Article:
The Americans’ key to victory was their shooting, as it was in their quarterfinal win over Spain. After missing all five of their 3-point attempts in the first half against Lithuania, they made eight in the second half — four of them in the final quarter.

The 104 points was the most by any team in the men’s tournament, topping the 102 the U.S. scored against Spain two nights earlier in the quarterfinals. They were knocked out of gold-medal contention by Argentina in an 89-81 semifinal loss Friday.

“I think we ought to be real positive about them and what they did, the commitment they made and the sacrifice they made,” U.S. coach Larry Brown said. “I said this before: This is the greatest time I ever had as a coach, and I don’t know if I’ve ever been more proud of a group of people after tonight than this group. It has not been easy.”


The start of the game was delayed 48 minutes after both teams arrived wearing white uniforms. It also included a second half that started with no coaches on the American bench. Brown emerged from the tunnel 50 seconds after play started, and his assistants beat him out by only 30 seconds.

“They changed the clock on us, and I’ve got two new hips,” the 63-year-old Brown said. “We were in a slow jog trying to get here.”

Strange stuff, but not quite as weird as the Americans dropping three games after they had lost only two in the previous 68 years. It’s the first time since pro players were added for the 1992 Dream Team that the United States is going home without gold.

For the Lithuanian team, the defeat was the second in a row after it won its first six games. The loss denied them a fourth consecutive bronze medal.

• Emotional Moments: Aug. 29 Trouble mars the marathon but the Olympic spirit prevails.

“In general, fourth place is very good for a country like ours, but to lose the last two games hurts,” Sarunas Jasikevicius said. “Could have been better, could have been worse, I guess.”

The U.S. team was saying pretty much the same thing on a day the U.S. women won their third straight Olympic basketball title.

Wearing red after their replacement uniforms arrived before Lithuania’s, the Americans opened an early 22-13 lead and created fast-break opportunities with their pressure defense. But Lithuania answered with three consecutive 3-pointers — one of which became a four-point play — to take a 23-22 lead.

Live Vote Who's the MVP of men's hoops in Athens?

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Manu Ginobili, Argentina (19.7 ppg, 2.9 apg)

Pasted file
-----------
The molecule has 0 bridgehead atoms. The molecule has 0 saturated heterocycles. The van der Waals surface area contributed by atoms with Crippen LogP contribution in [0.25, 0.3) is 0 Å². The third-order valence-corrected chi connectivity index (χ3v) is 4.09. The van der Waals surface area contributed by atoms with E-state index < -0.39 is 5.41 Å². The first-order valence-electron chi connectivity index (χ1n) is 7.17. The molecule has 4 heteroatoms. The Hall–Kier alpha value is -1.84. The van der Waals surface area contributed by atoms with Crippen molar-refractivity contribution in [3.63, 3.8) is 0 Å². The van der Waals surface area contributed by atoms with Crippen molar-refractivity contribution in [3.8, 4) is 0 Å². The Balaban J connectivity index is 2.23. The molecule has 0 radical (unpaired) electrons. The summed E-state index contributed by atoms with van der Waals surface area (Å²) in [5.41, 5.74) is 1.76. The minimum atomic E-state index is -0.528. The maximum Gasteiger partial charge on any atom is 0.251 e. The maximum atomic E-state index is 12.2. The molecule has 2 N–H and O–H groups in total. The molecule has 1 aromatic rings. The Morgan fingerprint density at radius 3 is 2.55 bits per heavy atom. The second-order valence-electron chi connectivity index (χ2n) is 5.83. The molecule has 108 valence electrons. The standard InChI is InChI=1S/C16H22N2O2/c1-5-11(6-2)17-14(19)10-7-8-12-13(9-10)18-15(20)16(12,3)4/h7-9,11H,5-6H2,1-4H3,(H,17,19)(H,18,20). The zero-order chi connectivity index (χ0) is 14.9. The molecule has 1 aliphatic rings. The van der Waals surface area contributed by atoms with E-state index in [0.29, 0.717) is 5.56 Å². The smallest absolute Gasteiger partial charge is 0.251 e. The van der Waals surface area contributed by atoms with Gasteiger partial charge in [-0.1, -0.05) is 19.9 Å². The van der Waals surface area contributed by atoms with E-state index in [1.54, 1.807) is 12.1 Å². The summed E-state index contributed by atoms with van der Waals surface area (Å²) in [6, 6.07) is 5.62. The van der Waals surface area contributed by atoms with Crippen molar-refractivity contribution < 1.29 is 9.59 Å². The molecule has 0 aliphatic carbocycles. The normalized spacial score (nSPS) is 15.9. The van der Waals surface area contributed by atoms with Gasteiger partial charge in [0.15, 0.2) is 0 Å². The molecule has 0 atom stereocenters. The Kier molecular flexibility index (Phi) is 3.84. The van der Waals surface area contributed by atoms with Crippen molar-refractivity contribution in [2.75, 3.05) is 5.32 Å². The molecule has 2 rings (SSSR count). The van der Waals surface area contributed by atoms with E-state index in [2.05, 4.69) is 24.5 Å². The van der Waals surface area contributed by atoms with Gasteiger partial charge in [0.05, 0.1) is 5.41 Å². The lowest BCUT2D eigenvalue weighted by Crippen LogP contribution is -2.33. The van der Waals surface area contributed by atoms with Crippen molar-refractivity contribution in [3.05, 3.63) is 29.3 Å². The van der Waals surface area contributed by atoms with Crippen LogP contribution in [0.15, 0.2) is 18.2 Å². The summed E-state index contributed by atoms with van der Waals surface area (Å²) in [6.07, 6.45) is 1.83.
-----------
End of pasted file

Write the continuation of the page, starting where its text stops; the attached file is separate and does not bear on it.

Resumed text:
Pao Gasol, Spain (22.4 ppg, 7.3 rpg)

Tim Duncan, U.S. (12.1 ppg, 9.1 rpg)

Yao Ming, China (20.7 ppg, 9.3 rpg)

Carlos Arroyo, Puerto Rico (18 ppg, 5 apg)

Vote to see results

Live Vote Who's the MVP of men's hoops in Athens? * 11133 responses

Manu Ginobili, Argentina (19.7 ppg, 2.9 apg) 52%

Pao Gasol, Spain (22.4 ppg, 7.3 rpg) 14%

Tim Duncan, U.S. (12.1 ppg, 9.1 rpg) 8%

Yao Ming, China (20.7 ppg, 9.3 rpg) 16%

Carlos Arroyo, Puerto Rico (18 ppg, 5 apg) 10%



Tim Duncan stared at the referees in disbelief after his first foul, just as he had after almost every call against him during the tournament. When he was whistled for another moments later on what appeared to be a good call, he stood along the lane with his back to the basket and the referee while a Lithuanian player took his free throws.

Duncan stayed on the bench for the entire second quarter, which ended with the Americans ahead 49-44 after they forced 13 turnovers and made eight steals.

“I am about 95 percent sure my FIBA career is over,” Duncan said, using the acronym for the sport’s international governing body. “I’ll try not to share my experiences with anyone.”

Lithuania started hitting 3-pointers and opened a 65-58 lead in the third quarter before the United States came back with an 8-0 run. Duncan went to the bench with his fourth foul with 2:02 remaining in the third quarter and the score 67-67, and the Americans led 83-82 when he returned with 6:08 left.

A pair of 3-pointers by Marion and Odom came during a 9-3 run that put the Americans up for good, and their defense held Lithuania to just seven points in the final three minutes.

Lithuania went 21-for-37 on 3-pointers but committed 20 turnovers and 27 fouls.

“We wanted gold, but I’m taking anything right now. That’s the way it is,” Marion said. “Everybody wants to play for the gold. To come back and be motivated for (the bronze) was a big challenge for all of us.

“We had to dig deep inside of us. We did tonight. At least we’ll go home with something. We won’t go home empty-handed.”

� 2004 The Associated Press. All rights reserved. This material may not be published, broadcast, rewritten or redistributed.